One of his final comments was: “If you don’t believe me you are not unique”. This talk was an extraordinary experience and I felt privileged to be in the same room with this highly decorated and likewise controversial scientist.
Chris Rapley discussed the various strong indicators of Abrupt Climate Change, referring to the accelerated increase in average global temperature, the record of more than 400 ppm carbon dioxide that has recently been reached in the atmosphere and has never happened since humans are around (and likely never for several billion years) and the decline of the ice cap in the Arctic ocean. He referred to plans to protect greater London against sea level rise, which technically would be limited to 3 to 5 metres, above which evacuation (“moving upstream”) would be the only feasible option. He discussed some ideas of geo-engineering and called for unprecedented global action as the only way to divert catastrophic climate change.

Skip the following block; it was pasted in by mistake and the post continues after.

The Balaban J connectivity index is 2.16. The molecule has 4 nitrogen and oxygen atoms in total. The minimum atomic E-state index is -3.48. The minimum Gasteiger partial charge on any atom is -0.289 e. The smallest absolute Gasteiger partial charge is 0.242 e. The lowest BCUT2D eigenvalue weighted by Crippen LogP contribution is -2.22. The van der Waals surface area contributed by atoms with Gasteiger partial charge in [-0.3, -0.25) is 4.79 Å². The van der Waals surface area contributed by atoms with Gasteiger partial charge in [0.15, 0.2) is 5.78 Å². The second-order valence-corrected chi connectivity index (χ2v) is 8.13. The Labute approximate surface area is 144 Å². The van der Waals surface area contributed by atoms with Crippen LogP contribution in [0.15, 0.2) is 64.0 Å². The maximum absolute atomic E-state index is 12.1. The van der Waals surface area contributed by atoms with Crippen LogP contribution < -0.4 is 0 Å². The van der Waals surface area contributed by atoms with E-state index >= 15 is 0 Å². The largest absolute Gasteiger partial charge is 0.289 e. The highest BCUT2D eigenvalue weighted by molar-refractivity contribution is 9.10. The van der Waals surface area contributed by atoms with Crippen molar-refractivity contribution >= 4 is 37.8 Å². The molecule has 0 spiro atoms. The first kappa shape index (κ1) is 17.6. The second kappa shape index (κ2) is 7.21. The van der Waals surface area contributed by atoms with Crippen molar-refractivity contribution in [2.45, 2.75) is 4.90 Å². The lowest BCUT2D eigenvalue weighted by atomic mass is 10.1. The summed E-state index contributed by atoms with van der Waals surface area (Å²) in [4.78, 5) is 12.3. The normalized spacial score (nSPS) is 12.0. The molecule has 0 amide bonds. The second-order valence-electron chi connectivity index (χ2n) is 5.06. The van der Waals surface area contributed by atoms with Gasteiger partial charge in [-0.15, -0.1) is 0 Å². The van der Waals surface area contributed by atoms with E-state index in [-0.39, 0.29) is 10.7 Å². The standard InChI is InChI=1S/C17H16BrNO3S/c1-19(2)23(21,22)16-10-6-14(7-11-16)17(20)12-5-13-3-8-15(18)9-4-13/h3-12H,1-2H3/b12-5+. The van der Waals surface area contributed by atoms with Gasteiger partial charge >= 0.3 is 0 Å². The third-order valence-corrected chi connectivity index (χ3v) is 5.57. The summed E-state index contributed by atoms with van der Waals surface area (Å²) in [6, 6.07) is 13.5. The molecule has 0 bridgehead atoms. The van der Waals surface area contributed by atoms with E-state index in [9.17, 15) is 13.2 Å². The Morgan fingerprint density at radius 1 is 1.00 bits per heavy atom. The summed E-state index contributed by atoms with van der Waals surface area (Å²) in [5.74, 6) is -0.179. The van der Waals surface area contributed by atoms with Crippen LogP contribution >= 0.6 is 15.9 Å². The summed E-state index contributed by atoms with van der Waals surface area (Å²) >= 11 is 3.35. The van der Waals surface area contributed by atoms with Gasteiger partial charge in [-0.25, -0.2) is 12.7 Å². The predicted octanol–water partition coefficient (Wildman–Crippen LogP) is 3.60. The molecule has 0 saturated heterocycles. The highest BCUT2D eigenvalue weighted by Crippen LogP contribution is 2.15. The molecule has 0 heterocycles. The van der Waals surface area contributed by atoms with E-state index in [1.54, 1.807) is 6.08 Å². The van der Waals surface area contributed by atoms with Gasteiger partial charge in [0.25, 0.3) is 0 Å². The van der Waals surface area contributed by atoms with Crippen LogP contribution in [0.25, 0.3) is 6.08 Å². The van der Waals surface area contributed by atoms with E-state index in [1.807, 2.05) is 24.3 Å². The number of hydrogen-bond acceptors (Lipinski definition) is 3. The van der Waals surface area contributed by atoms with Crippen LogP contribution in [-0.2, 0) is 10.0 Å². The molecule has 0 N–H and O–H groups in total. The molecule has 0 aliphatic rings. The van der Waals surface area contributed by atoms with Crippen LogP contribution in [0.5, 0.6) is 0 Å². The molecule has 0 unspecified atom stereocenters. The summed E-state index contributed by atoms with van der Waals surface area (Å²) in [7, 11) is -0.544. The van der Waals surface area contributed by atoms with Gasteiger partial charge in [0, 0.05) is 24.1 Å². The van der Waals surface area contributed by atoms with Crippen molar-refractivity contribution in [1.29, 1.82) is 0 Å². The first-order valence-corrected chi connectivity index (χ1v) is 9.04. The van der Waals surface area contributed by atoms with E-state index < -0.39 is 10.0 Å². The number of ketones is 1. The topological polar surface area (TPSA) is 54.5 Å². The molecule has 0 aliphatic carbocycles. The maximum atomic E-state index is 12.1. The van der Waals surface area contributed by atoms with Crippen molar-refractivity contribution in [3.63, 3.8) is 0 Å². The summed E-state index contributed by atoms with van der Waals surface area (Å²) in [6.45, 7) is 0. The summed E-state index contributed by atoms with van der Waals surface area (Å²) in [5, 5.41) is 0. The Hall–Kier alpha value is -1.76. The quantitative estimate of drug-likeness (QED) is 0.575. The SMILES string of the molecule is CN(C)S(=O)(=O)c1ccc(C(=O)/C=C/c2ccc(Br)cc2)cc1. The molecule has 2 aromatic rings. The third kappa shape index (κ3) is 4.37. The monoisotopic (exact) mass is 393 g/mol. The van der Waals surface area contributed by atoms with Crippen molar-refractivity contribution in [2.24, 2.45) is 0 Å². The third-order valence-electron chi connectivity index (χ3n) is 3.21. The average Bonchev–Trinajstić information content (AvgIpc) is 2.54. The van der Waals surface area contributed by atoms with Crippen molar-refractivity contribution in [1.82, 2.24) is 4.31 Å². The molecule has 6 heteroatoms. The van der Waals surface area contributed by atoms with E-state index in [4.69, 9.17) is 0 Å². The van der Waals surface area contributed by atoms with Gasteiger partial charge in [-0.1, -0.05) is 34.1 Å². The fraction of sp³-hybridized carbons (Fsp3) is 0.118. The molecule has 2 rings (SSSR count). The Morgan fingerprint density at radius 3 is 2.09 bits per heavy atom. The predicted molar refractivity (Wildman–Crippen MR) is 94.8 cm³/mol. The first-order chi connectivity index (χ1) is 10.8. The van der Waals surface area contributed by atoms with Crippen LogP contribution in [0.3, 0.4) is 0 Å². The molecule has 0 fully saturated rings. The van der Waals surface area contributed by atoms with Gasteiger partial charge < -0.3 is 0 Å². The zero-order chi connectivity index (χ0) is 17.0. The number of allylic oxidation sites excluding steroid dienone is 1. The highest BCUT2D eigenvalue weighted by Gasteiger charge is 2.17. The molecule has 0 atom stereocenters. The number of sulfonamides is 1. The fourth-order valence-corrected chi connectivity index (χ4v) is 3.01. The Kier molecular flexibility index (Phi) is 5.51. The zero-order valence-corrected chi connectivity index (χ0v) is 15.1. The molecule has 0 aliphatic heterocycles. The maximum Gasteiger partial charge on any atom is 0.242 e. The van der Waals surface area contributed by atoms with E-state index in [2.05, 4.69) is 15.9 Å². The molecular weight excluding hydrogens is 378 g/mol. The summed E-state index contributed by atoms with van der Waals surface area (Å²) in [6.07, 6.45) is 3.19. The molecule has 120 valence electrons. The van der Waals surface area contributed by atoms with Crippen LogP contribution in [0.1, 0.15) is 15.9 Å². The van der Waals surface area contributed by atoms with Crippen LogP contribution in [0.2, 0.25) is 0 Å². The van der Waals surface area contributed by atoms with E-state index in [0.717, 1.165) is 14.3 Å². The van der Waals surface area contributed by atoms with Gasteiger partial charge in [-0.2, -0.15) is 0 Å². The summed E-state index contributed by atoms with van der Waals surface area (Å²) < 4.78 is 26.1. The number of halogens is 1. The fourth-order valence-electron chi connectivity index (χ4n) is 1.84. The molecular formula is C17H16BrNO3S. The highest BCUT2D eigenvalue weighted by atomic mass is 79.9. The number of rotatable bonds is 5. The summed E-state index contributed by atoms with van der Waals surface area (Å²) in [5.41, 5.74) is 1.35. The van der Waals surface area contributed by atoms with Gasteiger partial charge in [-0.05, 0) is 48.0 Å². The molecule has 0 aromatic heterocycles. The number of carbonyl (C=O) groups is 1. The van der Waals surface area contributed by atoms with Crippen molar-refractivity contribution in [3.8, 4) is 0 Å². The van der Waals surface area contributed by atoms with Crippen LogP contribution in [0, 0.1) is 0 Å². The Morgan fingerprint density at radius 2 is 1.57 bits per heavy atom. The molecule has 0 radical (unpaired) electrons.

Jill Tarter and Neil deGrasse Tyson took their seats on stage for a discussion about “Intelligent Life in the Universe”. One of the questions was how more evolved aliens would treat us when they found us. Neil suggested that we best hide the fact that there is any intelligent life on Earth. However there are indicators that as a species we are evolving to a “kinder” and less aggressive life form. The suggestion that we should become an inter-planetary species looks good on paper according to Neil, but is highly unrealistic.
As to the question how likely it is that intelligent life exists elsewhere, it was noted how "accidental” we are, considering evolution of mammals here on Earth. Although, as Jill pointed out, that we are surrounded by stars that are considerably older than our Sun, the likelihood of intelligent life in our corner of the Universe is actually very small. And then, if we note how small the genetic difference is between us and chimpanzees, think about how different another species would be that has developed the same small amount further from us. There would be no way to even have the simplest of conversations. Yet it would be foolish not to use our technology to look around as the SETI institute does.